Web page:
Ed. note: In an effort to learn more about groups that purport to protect against the “threat” of voter fraud, #nerdland South correspondent Sara Kugler decided to investigate exactly what these groups tell themselves. Here is her report.
Amongst claims of voter intimidation and suppression, True the Vote President Catherine Engelbrecht has stuck hard by her organization’s line: True the Vote is a “nonpartisan” entity. As someone concerned with the integrity of our democratic process, I signed up as a volunteer with True the Vote to discern for myself whether its efforts seemed nonpartisan. Through my experience going through the organization’s initial training process, it didn’t take long to become disillusioned about its allegedly nonpartisan nature. But I also finished the training worried that voter suppression is not the organization’s actual endgame.
There is one specific way in which an organization declares itself to be nonpartisan — to file as a 501C3, making it a nonprofit corporation and legally barred from involvement in political campaigning. While True the Vote claims itself as a 501c3, that status is a point of controversy; especially since last year a Texas judge ruled the entity can not classify itself as a nonprofit. Yet True the Vote is still proudly advertising its “pending 501c3” status on its website, promoting itself as a nonpartisan entity.
It also promotes itself as a colorblind organization. In the face of accusations of racially motivated voter suppression and intimidation, Engelbrecht has responded, “The race card doesn’t work anymore. It’s not true.” And if you watch the True the Vote training videos, you can understand her sentiment. The videos feature a happy multiracial cast of characters who are all working together to protect U.S. democracy.
The video depiction of efforts to combat election fraud features a black woman with natural hair and hoop earrings challenging the authenticity of a cross-dressing white male voter sporting bicep tattoos. It is a calculated presentation of how obvious voter fraud is, and also how unproblematic the group’s methods are: by depicting a multiracial coalition of volunteers, True the Vote veils the criticisms levied against it of racial profiling.
Any carefully crafted pretense of a nonpartisan agenda stops short of True the Vote’s “News” page. The news section is primarily sourced with articles from the blog “Election Law Center,” whose tagline reads, “more red then the ivory tower.” Besides “Election Law Center,” the organization’s other preferred news source is Fox News, which merits its own forum as “Important News.”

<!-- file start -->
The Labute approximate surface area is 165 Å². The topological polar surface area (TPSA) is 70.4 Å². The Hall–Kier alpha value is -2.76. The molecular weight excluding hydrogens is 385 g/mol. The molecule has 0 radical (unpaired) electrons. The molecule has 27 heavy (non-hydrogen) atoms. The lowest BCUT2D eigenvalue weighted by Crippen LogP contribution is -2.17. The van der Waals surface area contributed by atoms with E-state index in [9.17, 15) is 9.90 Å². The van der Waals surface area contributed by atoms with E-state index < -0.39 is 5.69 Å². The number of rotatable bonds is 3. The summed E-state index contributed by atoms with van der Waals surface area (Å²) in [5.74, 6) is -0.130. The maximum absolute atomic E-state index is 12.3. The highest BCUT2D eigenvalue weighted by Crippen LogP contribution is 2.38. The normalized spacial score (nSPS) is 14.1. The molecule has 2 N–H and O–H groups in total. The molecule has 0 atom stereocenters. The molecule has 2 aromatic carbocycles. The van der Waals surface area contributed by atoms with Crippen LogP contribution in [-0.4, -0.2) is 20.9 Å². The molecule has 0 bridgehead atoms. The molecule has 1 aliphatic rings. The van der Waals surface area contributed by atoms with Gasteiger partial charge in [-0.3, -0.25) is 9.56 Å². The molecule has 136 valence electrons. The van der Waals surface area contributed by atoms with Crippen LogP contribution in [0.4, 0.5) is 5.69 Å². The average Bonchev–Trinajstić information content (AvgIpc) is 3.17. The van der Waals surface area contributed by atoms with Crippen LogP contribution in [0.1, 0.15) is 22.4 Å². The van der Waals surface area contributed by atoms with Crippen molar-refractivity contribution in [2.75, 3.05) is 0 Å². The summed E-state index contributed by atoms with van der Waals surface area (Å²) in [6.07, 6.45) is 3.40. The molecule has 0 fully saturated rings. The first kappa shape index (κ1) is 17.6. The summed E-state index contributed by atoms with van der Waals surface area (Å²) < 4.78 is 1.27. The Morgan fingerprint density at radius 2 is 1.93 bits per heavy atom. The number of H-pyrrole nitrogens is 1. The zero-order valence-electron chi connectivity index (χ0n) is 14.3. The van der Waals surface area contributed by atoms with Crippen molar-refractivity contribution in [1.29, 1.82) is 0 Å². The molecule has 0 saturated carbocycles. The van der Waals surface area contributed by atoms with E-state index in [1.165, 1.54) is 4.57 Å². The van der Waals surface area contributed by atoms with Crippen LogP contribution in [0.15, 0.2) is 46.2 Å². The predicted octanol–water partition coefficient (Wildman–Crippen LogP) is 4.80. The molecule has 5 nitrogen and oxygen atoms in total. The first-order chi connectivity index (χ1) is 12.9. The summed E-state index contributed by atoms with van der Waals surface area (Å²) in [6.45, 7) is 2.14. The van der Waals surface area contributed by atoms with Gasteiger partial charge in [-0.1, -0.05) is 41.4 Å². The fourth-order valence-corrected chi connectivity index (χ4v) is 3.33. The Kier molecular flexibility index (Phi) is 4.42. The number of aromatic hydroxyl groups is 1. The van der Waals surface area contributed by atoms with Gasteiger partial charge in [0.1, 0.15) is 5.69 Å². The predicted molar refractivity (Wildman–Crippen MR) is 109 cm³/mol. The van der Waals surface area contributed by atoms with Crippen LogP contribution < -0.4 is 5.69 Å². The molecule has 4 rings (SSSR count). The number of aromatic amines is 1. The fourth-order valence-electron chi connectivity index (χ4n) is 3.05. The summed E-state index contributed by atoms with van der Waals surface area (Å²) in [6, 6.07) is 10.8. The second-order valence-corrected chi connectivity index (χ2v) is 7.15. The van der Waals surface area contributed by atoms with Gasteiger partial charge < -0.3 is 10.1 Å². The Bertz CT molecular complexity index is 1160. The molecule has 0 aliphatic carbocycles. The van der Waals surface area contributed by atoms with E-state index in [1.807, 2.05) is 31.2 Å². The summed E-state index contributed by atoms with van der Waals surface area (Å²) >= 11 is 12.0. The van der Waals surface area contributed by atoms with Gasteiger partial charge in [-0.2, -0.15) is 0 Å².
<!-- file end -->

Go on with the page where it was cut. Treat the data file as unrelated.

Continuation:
The difficultly of organizations being “nonpartisan” is that they are populated by partisan human beings, funded by partisan money and used with partisan interests. True the Vote doesn’t have to release its donors– but it’s easy to guess that people like George Soros isn’t on the list. Yet the group impresses on its trainees that voter fraud is primed to occur anywhere. Despite True the Vote’s image of what voter fraud looks like, its training sessions suggest that poll workers are equally, if not more likely, to be complicit in voter fraud. Which begs the question- what guarantees that the True the Vote trainees will be any less partisan or apt to “cheat the system” than the poll workers?
ThinkProgress has recently released internal documents from the Romney campaign, training poll watchers in Iowa and Wisconsin to mislead voters. These videos tell poll watchers to contact the legal team anytime someone votes without showing photo ID — even though showing photo ID is not required in these states. Is True the Vote going to be ones to put a stop to that type of activity? Unlikely. While its training videos remind the trainee their state’s rules may differ, they also pepper images of photo IDs when they discuss voter check-in. Voter ID laws, still very much the exception, suddenly seem to be standard practice. Similarly, True the Vote emphasizes how to challenge voters, but only quickly explains that “in some states Election Observers can challenge voters” and “in some, they can’t.”